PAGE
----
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Defining Molecular Profiles Of Poor Outcome In Patients With Invasive Bladder Cancer Using Oligonucleotide Microarrays

Marta Sanchez-Carbayo, Nicholas D. Socci, Juanjo Lozano, Fabien Saint, Carlos Cordon-Cardo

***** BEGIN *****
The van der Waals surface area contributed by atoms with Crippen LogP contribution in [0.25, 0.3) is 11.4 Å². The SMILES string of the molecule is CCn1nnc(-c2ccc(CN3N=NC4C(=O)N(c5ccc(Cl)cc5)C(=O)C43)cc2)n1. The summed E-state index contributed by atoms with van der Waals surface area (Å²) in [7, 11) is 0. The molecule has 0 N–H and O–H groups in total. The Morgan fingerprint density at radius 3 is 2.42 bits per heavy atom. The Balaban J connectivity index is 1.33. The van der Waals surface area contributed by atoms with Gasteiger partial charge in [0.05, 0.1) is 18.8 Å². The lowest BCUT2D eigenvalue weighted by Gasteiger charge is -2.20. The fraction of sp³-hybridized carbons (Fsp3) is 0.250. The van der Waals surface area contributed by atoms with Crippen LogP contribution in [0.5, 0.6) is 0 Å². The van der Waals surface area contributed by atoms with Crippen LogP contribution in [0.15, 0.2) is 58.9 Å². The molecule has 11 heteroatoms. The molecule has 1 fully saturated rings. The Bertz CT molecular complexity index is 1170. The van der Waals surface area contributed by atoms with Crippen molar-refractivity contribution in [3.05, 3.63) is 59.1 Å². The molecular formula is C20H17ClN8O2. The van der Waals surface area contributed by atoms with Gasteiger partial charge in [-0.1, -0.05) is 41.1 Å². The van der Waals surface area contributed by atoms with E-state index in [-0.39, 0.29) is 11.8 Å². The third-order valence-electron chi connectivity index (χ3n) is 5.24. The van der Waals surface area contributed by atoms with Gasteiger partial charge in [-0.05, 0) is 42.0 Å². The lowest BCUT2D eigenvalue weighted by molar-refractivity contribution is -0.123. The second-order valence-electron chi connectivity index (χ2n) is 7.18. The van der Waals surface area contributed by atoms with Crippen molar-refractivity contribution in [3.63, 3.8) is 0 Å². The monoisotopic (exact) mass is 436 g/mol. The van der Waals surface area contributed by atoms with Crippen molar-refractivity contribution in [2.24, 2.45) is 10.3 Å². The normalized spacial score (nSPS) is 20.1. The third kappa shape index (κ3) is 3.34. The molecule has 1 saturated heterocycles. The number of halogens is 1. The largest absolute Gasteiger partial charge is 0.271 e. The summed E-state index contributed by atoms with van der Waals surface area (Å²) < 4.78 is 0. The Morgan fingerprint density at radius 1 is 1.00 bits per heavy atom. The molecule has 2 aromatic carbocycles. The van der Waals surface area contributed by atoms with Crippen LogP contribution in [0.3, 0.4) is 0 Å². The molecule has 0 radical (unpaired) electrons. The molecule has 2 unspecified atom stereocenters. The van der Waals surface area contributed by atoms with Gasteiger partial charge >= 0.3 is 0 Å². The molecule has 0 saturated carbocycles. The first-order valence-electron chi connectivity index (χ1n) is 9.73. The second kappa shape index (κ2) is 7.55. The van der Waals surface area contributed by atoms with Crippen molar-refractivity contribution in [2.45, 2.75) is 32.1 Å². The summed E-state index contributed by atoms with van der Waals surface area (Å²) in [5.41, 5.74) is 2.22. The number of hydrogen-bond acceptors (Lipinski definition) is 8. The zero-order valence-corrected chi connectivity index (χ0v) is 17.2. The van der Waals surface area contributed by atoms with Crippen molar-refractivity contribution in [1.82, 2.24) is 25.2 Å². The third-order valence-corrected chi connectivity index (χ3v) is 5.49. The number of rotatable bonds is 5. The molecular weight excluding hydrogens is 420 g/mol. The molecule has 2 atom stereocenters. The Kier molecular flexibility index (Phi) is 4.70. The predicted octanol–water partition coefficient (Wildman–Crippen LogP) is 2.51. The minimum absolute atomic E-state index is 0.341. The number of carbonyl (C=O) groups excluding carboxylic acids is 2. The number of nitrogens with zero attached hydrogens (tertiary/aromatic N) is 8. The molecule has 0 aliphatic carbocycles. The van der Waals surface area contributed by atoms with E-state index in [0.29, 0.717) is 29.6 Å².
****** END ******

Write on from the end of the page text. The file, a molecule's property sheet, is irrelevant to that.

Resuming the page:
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Purpose Bladder cancer is a common malignancy characterized by a poor clinical outcome when tumors progress into invasive disease. We sought to define genetic signatures characteristic of aggressive clinical behavior in advanced bladder tumors. Methods Oligonucleotide arrays were utilized to analyze the transcript profiles of 105 bladder tumors: 33 superficial, 72 invasive lesions, and 52 normal urothelium. Hierarchical clustering and supervised algorithms were used to classify and stratify bladder tumors on the basis of stage, node metastases, and overall survival. Immunohistochemical analyses on bladder cancer tissue arrays (n = 294 cases) served to validate associations between marker expression, staging and outcome. Results Hierarchical clustering classified normal urothelium, superficial, and invasive tumors with 82.2% accuracy, and stratified bladder tumors on the basis of clinical outcome. Predictive algorithms rendered an 89%-correct rate for tumor staging using genes differentially expressed between superficial and invasive tumors. Accuracies of 82% and 90% were obtained for predicting overall survival when considering all patients with bladder cancer or only patients with invasive disease, respectively. A genetic profile consisting of 174 probes was identified in those patients with positive lymph nodes and poor survival. Two independent Global Test runs confirmed the robust association of this profile with lymph node metastases (P = 7.3–13) and overall survival (P = 1.9–14) simultaneously. Immunohistochemical analyses on tissue arrays sustained the significant association of synuclein with tumor staging and clinical outcome (P = .002). Conclusion Gene profiling provides a genomic-based classification scheme of diagnostic and prognostic utility for stratifying advanced bladder cancer. Identification of this poor outcome profile could assist in selecting patients who may benefit from more aggressive therapeutic intervention.